Dear Editor,

First of all, I would like to thank you for the interest and the important remarks of Ugurlu and Esquinas to our study.

All of our enrolled patients were admitted to a sleep lab with health complaints, and also the patients with lower AHI showed sleepiness symptoms.

We enrolled the patients with an AHI of >10, taking into account the work of Massie et al. [1] who included patients with RDI of >10. That study was conducted in Auckland, New Zealand, under different climatic circumstances compared to northern Europe. Until now, the climatic conditions (temperature, humidification, air conditioning) were not considered in studies in this field. It is also remarkable that the group Massie included suffered from a high level of nasopharyngeal complaints (NPC), but in that study, the level of complaints was not unambiguously determined.

As far as we know, there are no studies existing that compare the prevalence of NPC in different climatic settings. To our experience in northern Europe, approximately half of the OSA patients are likely to suffer from NPC. Future studies should focus on the influence of different climatic conditions on NPC prevalence.

The dropout rate in both arms of our study was low, but there were some difference between the groups. We have rechecked our data, and the reasons were not associated to the heated humidification, but due to other medical problems.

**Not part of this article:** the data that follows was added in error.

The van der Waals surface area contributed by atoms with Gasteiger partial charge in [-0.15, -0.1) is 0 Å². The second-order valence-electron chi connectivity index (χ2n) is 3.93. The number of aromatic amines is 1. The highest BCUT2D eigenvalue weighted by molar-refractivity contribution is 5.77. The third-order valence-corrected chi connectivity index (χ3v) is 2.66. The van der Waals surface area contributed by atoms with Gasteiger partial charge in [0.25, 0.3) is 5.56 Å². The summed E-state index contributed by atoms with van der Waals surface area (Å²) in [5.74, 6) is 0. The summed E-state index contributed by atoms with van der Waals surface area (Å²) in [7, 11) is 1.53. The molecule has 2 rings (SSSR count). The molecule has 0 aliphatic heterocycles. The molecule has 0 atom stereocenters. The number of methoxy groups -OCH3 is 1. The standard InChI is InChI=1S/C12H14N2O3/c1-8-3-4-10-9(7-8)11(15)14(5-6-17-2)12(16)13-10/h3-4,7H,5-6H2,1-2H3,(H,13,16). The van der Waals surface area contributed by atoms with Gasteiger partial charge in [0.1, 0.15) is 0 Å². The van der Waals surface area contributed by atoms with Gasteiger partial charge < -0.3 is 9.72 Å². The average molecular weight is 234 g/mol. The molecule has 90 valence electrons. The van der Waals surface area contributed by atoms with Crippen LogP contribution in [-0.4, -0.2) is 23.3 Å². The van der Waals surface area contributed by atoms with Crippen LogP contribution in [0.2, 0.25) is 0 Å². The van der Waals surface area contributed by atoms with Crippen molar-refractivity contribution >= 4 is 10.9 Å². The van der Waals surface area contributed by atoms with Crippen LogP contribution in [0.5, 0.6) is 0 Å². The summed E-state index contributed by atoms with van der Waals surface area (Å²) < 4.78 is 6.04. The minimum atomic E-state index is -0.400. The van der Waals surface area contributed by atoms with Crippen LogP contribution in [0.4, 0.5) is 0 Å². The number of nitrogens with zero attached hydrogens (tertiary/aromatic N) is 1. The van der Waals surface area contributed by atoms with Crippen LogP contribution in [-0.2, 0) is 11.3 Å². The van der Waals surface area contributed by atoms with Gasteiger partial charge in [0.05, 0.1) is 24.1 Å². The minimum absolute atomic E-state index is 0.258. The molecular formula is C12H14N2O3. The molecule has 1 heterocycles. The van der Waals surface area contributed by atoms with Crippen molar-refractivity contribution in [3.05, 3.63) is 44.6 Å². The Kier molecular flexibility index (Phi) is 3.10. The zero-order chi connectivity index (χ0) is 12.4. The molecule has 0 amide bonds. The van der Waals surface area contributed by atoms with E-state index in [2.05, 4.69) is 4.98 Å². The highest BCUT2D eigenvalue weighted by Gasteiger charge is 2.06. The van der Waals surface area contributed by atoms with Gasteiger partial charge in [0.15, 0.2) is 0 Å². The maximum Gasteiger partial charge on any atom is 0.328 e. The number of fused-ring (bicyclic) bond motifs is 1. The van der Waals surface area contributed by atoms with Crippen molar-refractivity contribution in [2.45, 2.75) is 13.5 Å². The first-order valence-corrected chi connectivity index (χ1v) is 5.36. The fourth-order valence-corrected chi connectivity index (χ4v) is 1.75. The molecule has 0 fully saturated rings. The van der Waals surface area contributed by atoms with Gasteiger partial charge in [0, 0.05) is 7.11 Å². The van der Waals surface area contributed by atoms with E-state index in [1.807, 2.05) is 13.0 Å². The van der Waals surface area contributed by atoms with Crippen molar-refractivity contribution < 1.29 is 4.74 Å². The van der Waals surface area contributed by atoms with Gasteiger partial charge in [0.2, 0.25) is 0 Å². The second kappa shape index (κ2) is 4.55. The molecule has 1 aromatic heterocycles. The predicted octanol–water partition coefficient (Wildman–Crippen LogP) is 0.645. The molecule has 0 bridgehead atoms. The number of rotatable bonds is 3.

Our absolute adherence difference in average using time per night in the at-risk group was 49.3 min and thus higher than that in Massie’s data (35 min). Yet Massie’s study was designed cross-over, and the difference was statistically different (p < 0.05). Our randomized cohort study results showed despite a higher absolute difference, there was no statistically significant effect. Therefore, we agree on the remarks concerning the study design.

Yet our study followed a randomization process. The study groups were greatly matched in terms of baseline anthropometric data and questionnaires, only the baseline AHI showed a small difference, which we rated as not relevant with the given high standard deviation in mind. We do not believe that this has any effect on the results.

Every medical treatment has to consider the effect on hard data like mortality and in the case of CPAP average using time. But from the patient’s point of view, also the subjective parameters like quality of life and nasopharyngeal complaints or sleepiness during the day are very important. We found significant improvements in those items (FOSQ, ESS, NPC) due to humidification in the high-risk group. For this reason, we totally agree with the comments. In the future, these aspects need to be considered to a greater extent in the field of sleep medicine.